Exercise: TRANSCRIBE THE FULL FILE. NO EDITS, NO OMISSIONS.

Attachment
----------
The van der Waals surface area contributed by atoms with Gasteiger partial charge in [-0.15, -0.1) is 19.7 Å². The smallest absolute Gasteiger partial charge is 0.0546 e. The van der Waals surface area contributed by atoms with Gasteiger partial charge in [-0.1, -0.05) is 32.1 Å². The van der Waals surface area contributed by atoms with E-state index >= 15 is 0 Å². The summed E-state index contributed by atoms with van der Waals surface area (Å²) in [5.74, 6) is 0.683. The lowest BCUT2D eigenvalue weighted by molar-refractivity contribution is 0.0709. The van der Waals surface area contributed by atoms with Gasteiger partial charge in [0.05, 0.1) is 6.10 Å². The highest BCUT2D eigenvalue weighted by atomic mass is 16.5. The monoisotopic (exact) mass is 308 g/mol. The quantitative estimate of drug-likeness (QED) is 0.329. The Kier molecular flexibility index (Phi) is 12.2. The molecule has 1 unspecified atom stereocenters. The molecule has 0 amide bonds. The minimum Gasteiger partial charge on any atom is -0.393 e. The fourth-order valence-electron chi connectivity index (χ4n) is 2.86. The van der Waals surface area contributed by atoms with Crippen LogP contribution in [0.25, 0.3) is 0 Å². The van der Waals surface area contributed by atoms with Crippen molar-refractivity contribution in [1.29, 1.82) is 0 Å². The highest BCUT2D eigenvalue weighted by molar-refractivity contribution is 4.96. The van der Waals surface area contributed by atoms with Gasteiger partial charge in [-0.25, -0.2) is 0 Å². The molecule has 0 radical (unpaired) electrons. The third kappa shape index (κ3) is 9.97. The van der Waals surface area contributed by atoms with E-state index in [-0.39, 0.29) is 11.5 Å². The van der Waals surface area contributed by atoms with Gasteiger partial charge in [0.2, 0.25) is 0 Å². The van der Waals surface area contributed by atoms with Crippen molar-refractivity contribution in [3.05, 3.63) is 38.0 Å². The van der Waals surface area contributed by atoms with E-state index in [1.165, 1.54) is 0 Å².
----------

The van der Waals surface area contributed by atoms with Gasteiger partial charge in [-0.15, -0.1) is 19.7 Å². The smallest absolute Gasteiger partial charge is 0.0546 e. The van der Waals surface area contributed by atoms with Gasteiger partial charge in [-0.1, -0.05) is 32.1 Å². The van der Waals surface area contributed by atoms with E-state index >= 15 is 0 Å². The summed E-state index contributed by atoms with van der Waals surface area (Å²) in [5.74, 6) is 0.683. The lowest BCUT2D eigenvalue weighted by molar-refractivity contribution is 0.0709. The van der Waals surface area contributed by atoms with Gasteiger partial charge in [0.05, 0.1) is 6.10 Å². The highest BCUT2D eigenvalue weighted by atomic mass is 16.5. The monoisotopic (exact) mass is 308 g/mol. The quantitative estimate of drug-likeness (QED) is 0.329. The Kier molecular flexibility index (Phi) is 12.2. The molecule has 1 unspecified atom stereocenters. The molecule has 0 amide bonds. The minimum Gasteiger partial charge on any atom is -0.393 e. The fourth-order valence-electron chi connectivity index (χ4n) is 2.86. The van der Waals surface area contributed by atoms with Crippen LogP contribution in [0.25, 0.3) is 0 Å². The van der Waals surface area contributed by atoms with Crippen molar-refractivity contribution in [1.29, 1.82) is 0 Å². The highest BCUT2D eigenvalue weighted by molar-refractivity contribution is 4.96. The van der Waals surface area contributed by atoms with Gasteiger partial charge in [-0.25, -0.2) is 0 Å². The molecule has 0 radical (unpaired) electrons. The third kappa shape index (κ3) is 9.97. The van der Waals surface area contributed by atoms with E-state index in [-0.39, 0.29) is 11.5 Å². The van der Waals surface area contributed by atoms with Gasteiger partial charge in [0.2, 0.25) is 0 Å². The van der Waals surface area contributed by atoms with Crippen molar-refractivity contribution in [3.05, 3.63) is 38.0 Å². The van der Waals surface area contributed by atoms with E-state index in [1.165, 1.54) is 0 Å².